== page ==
11 Tools That Can Help You Achieve Your Health and Fitness Goals

Woman watching exercise watch in gym.Despite being rational human beings, we don’t always act in our own best interest. We know we need to eat certain foods to look good, feel good and be healthy, but often fall prey to junk food that feels good in the moment but makes us feel worse in the long run. We know that going to bed before 10pm makes us perform better the next day, but staying up late is fun. This is the human experience: The push and pull between our rational higher minds and what feels good in the moment. This is most evident in our working relationships.

It’s hard to work. it is the work. We are applying extreme stress to our bodies and becoming stressed enough that the body’s only response is to get stronger, faster, and adapt to the stress. That’s what makes it work, but it’s also what makes it hard to do: it’s not “fun” in the purest sense of the word. There is pain, sweat, and hard work. Most difficult, we want to work. Most of us can’t fit it into everyday life. We work in offices, sit at desks, drive in cars. We are no longer hunting, gathering, exploring, climbing as part of our daily lives. It is a choice we must make.

Today, I am going to list a number Tools (low and high tech) and techniques to help facilitate the right choice. Whether we like it or not, we don’t always do what we know we should include ourselves – so this post is for all of us. Here are eleven tools and tips that will give you that little nudge you need to stay on track and do your best.

Set a goal.

Many people fail because they never set a goal. Now, a goal can be almost anything. You can target a certain amount of weight to lose or inches to shave off your waistline. You can try to hit a certain weight on the squat rack or a time on the mile run. Your goal can be more broad, like “running a marathon.” It can be very specific, like “run a marathon in under three hours.” It can be flexible, such as “travel 50 miles a month” instead of “12 miles a week.” You could even aim to “do something fun and active every day” or “play more often.” But the thing is, you should probably have some kind of goal. to gain a goal.

Heart rate monitor

I’m not a big fitness tracker, but I recognize their utility for some people. A heart rate monitor is probably the best overall option for people because it allows you to track your heart rate. Heart rate changes. Why are these important?

Knowing your heart rate during exercise helps you adjust intensity to reach your goals. If you’re trying to increase cardiovascular and aerobic capacity, you’ll want to do low-intensity aerobic activity while keeping your heart rate below “180 minus your age.” If you’re 40, that means your target aerobic heart rate is 140. Stay below that and you’re burning mostly fat and increasing your aerobic capacity. Go higher and you’re burning a large chunk of glycogen. A heart rate monitor tracks it for you.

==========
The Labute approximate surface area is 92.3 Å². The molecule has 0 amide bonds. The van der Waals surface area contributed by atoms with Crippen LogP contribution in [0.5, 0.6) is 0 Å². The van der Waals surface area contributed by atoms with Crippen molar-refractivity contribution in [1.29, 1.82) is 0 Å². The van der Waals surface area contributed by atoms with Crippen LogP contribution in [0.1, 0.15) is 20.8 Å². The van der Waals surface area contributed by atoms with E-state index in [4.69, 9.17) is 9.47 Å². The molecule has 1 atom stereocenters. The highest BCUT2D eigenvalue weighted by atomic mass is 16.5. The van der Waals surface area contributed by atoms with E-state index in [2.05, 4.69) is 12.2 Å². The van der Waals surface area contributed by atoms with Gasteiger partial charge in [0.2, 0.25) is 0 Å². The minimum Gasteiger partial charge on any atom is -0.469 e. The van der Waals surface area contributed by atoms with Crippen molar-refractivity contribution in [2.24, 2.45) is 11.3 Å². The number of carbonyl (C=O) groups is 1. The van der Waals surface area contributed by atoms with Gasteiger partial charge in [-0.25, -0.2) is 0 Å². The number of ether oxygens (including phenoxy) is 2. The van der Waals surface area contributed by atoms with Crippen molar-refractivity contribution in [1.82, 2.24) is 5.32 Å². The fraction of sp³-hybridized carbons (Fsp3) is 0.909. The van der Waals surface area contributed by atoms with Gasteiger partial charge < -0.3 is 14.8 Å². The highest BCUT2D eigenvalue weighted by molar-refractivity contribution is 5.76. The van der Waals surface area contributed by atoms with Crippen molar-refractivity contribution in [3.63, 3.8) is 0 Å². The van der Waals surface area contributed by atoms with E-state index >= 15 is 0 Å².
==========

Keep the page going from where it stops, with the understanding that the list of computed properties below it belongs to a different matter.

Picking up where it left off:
Knowing your Heart rate changes (HRV) can tell you when you wake up in the morning how recovered you are and how ready your body is for exercise that day. A higher HRV means you’re recovered and can push it. A low HRV means you are still in recovery mode and should take it easy. HRV is also a good general biomarker for tracking overall health.

a watch

Oh Cheap sports watch Will work wonders for anyone who runs or runs and keeps track of their times. The world’s easiest way to time your sessions, track your pace and see your progress.

You can go fancy and get one. Garmin or an Apple Watch, but for most people with a smartphone that’s not necessary (unless they want to track HRV as well).

Aesthetic notebook for tracking exercise

Tracking your progress, especially in the weight room, is a great idea for people. When it’s on paper, it’s real. When you know how much you lifted the previous workout, you know exactly how much to lift the next workout. You can look back on your progress and get a nice burst of dopamine, and you’ll be more likely to stick with the program.

There are tons of apps and spreadsheets and high-tech tools for recording exercise, but I’ve found a physical notebook with really high-quality paper and an expensive pen makes for great fitness tracking. In addition, the basic “Notes” app on your phone also works.

Strava

The beauty of Strava is twofold. First, it turns your smartphone (or other activity tracking device like a watch or heart rate monitor) into a high-powered activity data collection device. Before an activity, you activate Strava and it will track your vital stats and later you’ll be able to drill down and analyze the data. Second, it serves as a fitness-oriented social media feed. You see what your Strava friends are doing and they see what you’ve achieved. You compare, compete and motivate each other.

It’s great for data lovers who obsess about performance and recovery. This is great for those who get motivated by competing with their friends or need motivation from others. This is especially good for social media addicts who want to channel their passion into more productive ventures.

Fat Beat